“What’s the alternative? We can fail just well without moving. At least we can die together in a more comfortable setting.”

    “You can die in comfort anywhere. You close your eyes, tune out and distance yourself.” Hobbes pulled himself upright, using his staff. “And besides, if you don’t move, I’ll make sure you’re in pain. I'll kick your ass until you get off your feet. Smack you around your head until you stop whining. At least you’ll be doing something productive while you’re complaining. And that’s a promise I’ll take to my grave.”

    “To your grave? Don’t give me an excuse. I could take you out any time.”

    “Guys. Guys. Shouldn’t you be saving your strength? You can use up all your bile on the road.” Dayglow stretched out her legs, easing her muscles. They’d a long day's march ahead and little hope of finding shelter before dark. But that should help drive them forward and make them concentrate on walking instead of dragging each other down.

    But that reasoning would only work if they moved.

    Hobbes had fashioned himself a bindle, using his cape and staff, tying them together to hold everything he had. It was suspicious how much he could carry and the ease he managed it with, his skills as a mage giving him an edge. It didn’t matter that his pack also held many of the other's possessions. There was no logic in their suffering, no consolation in knowing how much they depended on his strengths.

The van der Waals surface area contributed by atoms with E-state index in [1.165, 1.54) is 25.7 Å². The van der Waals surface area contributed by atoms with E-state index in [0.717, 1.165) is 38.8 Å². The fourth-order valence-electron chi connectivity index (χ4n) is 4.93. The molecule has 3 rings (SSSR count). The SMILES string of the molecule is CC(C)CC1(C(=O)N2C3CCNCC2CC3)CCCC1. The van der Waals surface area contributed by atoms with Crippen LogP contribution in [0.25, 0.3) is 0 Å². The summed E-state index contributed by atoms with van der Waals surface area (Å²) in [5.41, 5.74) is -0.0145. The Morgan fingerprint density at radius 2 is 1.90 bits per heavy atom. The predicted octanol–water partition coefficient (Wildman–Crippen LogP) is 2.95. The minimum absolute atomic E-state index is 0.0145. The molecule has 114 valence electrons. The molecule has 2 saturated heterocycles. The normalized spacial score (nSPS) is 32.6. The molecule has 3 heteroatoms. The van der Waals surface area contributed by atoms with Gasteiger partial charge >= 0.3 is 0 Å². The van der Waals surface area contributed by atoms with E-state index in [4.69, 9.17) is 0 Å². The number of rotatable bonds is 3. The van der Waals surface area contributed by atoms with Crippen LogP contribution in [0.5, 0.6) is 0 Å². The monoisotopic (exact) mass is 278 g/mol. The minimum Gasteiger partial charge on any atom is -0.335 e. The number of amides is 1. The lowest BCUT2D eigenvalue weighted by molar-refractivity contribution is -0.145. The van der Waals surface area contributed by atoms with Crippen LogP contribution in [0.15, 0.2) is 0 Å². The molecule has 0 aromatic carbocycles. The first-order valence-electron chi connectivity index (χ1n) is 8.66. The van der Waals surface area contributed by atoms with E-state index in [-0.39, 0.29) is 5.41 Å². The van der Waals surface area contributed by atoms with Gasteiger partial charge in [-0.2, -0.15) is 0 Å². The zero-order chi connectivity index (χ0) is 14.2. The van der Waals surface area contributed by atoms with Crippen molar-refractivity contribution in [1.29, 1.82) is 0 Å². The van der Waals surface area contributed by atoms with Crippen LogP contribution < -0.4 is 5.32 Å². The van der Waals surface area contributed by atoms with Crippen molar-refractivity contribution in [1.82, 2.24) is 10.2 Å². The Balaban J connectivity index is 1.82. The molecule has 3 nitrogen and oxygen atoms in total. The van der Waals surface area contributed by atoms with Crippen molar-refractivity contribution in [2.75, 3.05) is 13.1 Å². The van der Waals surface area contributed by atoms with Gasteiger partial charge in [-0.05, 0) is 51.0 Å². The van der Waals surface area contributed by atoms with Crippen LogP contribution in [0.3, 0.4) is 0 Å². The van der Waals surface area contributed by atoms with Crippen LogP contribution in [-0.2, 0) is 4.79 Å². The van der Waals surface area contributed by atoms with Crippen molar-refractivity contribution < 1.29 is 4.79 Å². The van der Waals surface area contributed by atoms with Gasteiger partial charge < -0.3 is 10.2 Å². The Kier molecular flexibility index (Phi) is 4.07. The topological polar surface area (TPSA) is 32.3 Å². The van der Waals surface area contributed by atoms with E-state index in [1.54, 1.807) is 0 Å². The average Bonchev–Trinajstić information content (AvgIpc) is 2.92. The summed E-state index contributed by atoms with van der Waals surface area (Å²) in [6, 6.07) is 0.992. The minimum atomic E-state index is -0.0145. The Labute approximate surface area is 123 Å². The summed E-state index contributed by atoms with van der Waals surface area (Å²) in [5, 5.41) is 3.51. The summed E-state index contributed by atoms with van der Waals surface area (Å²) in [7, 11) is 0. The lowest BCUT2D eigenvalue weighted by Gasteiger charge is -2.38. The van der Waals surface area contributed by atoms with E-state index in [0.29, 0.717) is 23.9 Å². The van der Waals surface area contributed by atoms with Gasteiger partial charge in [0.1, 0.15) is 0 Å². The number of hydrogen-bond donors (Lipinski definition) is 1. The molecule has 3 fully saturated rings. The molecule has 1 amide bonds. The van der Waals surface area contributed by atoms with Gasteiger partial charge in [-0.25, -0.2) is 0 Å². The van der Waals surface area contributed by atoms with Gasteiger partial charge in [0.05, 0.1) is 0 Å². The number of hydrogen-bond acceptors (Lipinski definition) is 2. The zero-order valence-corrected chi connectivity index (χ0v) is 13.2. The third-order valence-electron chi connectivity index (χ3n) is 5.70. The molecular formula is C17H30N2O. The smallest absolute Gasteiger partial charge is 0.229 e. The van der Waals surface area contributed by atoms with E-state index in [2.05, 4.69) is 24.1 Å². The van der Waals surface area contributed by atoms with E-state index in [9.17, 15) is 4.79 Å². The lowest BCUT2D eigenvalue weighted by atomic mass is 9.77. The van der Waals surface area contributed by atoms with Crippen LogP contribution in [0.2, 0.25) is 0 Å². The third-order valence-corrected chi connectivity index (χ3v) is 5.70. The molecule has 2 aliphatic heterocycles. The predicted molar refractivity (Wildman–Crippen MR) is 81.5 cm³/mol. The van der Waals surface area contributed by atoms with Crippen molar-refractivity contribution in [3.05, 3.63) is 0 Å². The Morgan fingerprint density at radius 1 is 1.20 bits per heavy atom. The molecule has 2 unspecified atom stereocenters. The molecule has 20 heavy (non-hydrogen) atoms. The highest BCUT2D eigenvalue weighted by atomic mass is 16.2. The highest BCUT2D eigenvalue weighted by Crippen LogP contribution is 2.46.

The day had started badly, with earthquakes shaking the lodge. They’d been sleeping in the stables, sharing accommodation with the asses and donkeys all that remained of Yard's once plentiful livestock that boasted numerous thoroughbred stallions and a team of huge Shire horses that were each large enough to pull a caravan on their own. Everything was meagre now and miserable, with trust in short measure, the tremors shaking most of them awake. All of this went without almost any comment. The end times monopolised the attention of most of the survivors, with minor earthquakes and hailstorms becoming almost irrelevant.

    The Eye was a constant reminder, hanging in the sky like a bruise. It had already captured the moon and most of its lesser satellites; and had begun to siphon the Earth's atmosphere away. The day the world would be completely airless wasn’t too far away.

    That was why the three of them had to do something now.

    Hobbes had a legacy of errors to undo, and their time was getting short.